Friday, January 16, 2004 at 11:06 AM
OhioReads was the first bill Governor Bob Taft signed into law in 1999. Four years later and $138 million spent, the effectiveness of the program may still be hard to read. ideastream's Tasha Cook has this report.
For one hour, twice a week, 10-year-old Alicia Marerro meets with Fran Wilson, an OhioReads volunteer, inside the school library at Denison Elementary School on Cleveland's West Side. Alicia may be in the fifth grade, but according to Wilson, she's reading at a third grade level.
Wilson is one of 45,000 volunteer tutors in schools striving to improve literacy through OhioReads. Catherine Gingley, a teacher at Denison and the school's OhioReads volunteer coordinator, appreciates Wilson's efforts.
Catherine Gingley: Sometimes it's hard to find people that can volunteer, you know. They have to be able to have the time to do so. So that part's been difficult - just finding enough people. We have like 750 children in the school and a lot of the children would like the individual help.
Recruiting more volunteer tutors isn't the only challenge facing OhioReads these days. Legislators and researchers are asking hard questions about the wisdom of spending tax dollars to promote volunteerism and the effectiveness of the programs themselves at promoting reading proficiency.
A recent study by Indiana University found that students in schools that get grants from OhioReads aren't doing any better on the fourth grade proficiency reading test than those that don't get the money.
Democratic Senator Teresa Fedor is a former reading teacher and one of the 11 members of the OhioReads Council, which awards competitive grants directly to schools. She's concerned about the level of spending.
Teresa Fedor: We have enough research-based information to know where we need to put our dollars and how we need to put them. And the pet projects and the feel-good projects just need to go to the wayside. We need some real professional decisions made here now, not political.
The OhioReads website touts itself as "Governor Bob Taft's major education initiative to improve the reading skills of Ohio's K through 4th grade students." But spokesman Orest Holubeck from Governor Taft's office says that's not the only goal of OhioReads.
Orest Holubeck: It's opening the schoolhouse doors to parents and community leaders and just people who haven't been involved before and they're helping kids learn how to read. And you can't put a price on that.
Kelly Davids, who heads OhioReads for Governor Taft, agrees that the funding program offers more than meets the eye.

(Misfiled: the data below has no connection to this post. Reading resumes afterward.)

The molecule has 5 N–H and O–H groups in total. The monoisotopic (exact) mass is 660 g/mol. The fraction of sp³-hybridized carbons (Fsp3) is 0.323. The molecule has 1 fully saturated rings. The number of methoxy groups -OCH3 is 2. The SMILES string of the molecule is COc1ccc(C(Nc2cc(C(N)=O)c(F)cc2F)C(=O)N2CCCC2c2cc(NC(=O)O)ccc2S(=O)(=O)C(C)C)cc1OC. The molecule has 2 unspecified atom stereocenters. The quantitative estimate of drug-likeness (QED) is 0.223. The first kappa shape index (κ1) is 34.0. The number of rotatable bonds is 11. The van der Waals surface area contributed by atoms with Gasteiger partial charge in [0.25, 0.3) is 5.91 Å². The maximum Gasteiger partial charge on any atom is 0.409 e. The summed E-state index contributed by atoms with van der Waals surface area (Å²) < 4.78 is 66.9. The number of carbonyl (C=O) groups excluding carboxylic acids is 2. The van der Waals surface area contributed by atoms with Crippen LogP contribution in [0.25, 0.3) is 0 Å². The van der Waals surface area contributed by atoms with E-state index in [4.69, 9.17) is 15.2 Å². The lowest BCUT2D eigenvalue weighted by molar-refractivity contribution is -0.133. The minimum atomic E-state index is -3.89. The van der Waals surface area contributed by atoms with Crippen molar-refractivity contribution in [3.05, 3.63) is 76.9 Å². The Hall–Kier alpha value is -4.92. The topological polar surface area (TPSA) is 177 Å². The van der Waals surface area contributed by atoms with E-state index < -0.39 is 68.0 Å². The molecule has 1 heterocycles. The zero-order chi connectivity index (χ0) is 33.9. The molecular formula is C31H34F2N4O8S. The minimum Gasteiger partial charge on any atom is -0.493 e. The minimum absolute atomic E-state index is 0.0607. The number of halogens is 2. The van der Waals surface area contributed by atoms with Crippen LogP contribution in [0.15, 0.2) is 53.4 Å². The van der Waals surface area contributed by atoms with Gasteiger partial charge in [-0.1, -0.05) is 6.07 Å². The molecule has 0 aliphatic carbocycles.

Kelly Davids: What I observe firsthand can't be measured quantitively, but qualitatively. When I see the confidence that's building in the children as they continue to learn how to read, sounding out the words... understanding, believing in themselves that they can do this.
But what make OhioReads a tough sell is that its impact on children is hard to measure. This is a point emphasized by supporters, critics and researchers, including those at Indiana University.
Kent State University Professor Nancy Padak, who also researched OhioReads schools, acknowledges the difficulties of studying the program.
Nancy Padak: I think it would be very complicated to do a full analysis and it would be very costly because you'd have to do more than just tick off a proficiency test score for schools. You'd have to actually go in and talk to folks and watch them tutoring in progress and get better achievement information.
The Kent State study findings showed that the one characteristic the best performing OhioReads schools had over the worst OhioReads schools was extensive tutor training. Despite this finding, Davids says state officials have no plans to implement statewide tutor training requirements.
Neither the Indiana study results nor the Kent State study findings satisfy Matthew Hisrich. Hisrich is a policy analyst at the Buckeye Institute, a think-tank that analyzes state government initiatives.
Matthew Hisrich: I think that for public policy we have to have some sort of bar where we can measure things by and if it is just some sort of vague idea that - well, we think kids are doing better - that's not going to meet a standard of taxpayer dollars and whether or not they are being appropriately used.
Governor Taft's office says funding for OhioReads has been cut in half since its 1999 inception. State budget pressure makes support for OhioReads uncertain. The Governor is awaiting recommendations about program changes from state education officials.
A policy change offering more program grants is what Gingley at Denison Elementary School craves. It would be her first. Fewer than 1,200 schools across the state receive big program grants. Still, Gingley appreciates her $2,000 annual stipend for her work in coordinating volunteers.
Catherine Gingley: To be honest, I'd be doing this if they were giving me the stipend or not. I would still coordinate the tutoring in our building. So, yeah it helps in a way because, you know, they do pay me and I do come into school an hour and half early every day so that I'll be here to coordinate it. But would we still have tutoring if OhioReads didn't do it that? Yes, we would because we do what we need to do here at Denison for our students.
Meanwhile, back at Denison's school library, Alicia continues reading, slowly, turning the pages of yet another book. She's trying to make the grade when it comes to reading proficiently. In Cleveland, Tasha Cook, 90.3.